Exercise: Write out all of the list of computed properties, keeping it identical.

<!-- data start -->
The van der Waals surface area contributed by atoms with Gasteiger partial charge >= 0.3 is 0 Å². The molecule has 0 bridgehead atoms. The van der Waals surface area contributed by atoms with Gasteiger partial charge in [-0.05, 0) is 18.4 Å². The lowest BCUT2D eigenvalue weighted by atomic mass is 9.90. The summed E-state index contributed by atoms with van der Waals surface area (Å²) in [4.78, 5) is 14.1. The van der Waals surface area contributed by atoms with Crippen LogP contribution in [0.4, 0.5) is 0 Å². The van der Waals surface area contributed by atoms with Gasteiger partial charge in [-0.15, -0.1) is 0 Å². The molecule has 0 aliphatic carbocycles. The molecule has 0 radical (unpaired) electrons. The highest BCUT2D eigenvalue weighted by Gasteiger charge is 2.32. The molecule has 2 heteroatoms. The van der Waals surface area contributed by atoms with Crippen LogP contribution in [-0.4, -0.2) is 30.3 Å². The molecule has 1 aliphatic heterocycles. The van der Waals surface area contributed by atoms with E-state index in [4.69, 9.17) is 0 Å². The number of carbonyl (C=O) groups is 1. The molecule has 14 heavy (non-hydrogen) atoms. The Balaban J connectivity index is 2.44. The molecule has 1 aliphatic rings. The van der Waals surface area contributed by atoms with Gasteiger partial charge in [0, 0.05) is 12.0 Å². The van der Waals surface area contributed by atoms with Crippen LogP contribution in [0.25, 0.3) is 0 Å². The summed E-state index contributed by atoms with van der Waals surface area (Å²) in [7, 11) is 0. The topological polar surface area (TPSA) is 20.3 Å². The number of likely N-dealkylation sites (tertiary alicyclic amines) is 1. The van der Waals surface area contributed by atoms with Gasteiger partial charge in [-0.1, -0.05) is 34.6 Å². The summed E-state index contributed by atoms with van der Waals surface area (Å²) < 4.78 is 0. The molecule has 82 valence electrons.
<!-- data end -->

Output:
The van der Waals surface area contributed by atoms with Gasteiger partial charge >= 0.3 is 0 Å². The molecule has 0 bridgehead atoms. The van der Waals surface area contributed by atoms with Gasteiger partial charge in [-0.05, 0) is 18.4 Å². The lowest BCUT2D eigenvalue weighted by atomic mass is 9.90. The summed E-state index contributed by atoms with van der Waals surface area (Å²) in [4.78, 5) is 14.1. The van der Waals surface area contributed by atoms with Crippen LogP contribution in [0.4, 0.5) is 0 Å². The van der Waals surface area contributed by atoms with Gasteiger partial charge in [-0.15, -0.1) is 0 Å². The molecule has 0 aliphatic carbocycles. The molecule has 0 radical (unpaired) electrons. The highest BCUT2D eigenvalue weighted by Gasteiger charge is 2.32. The molecule has 2 heteroatoms. The van der Waals surface area contributed by atoms with Crippen LogP contribution in [-0.4, -0.2) is 30.3 Å². The molecule has 1 aliphatic heterocycles. The van der Waals surface area contributed by atoms with E-state index in [4.69, 9.17) is 0 Å². The number of carbonyl (C=O) groups is 1. The molecule has 14 heavy (non-hydrogen) atoms. The Balaban J connectivity index is 2.44. The molecule has 1 aliphatic rings. The van der Waals surface area contributed by atoms with Gasteiger partial charge in [0, 0.05) is 12.0 Å². The van der Waals surface area contributed by atoms with Crippen LogP contribution in [0.25, 0.3) is 0 Å². The summed E-state index contributed by atoms with van der Waals surface area (Å²) in [7, 11) is 0. The topological polar surface area (TPSA) is 20.3 Å². The number of likely N-dealkylation sites (tertiary alicyclic amines) is 1. The van der Waals surface area contributed by atoms with Gasteiger partial charge in [-0.1, -0.05) is 34.6 Å². The summed E-state index contributed by atoms with van der Waals surface area (Å²) < 4.78 is 0. The molecule has 82 valence electrons.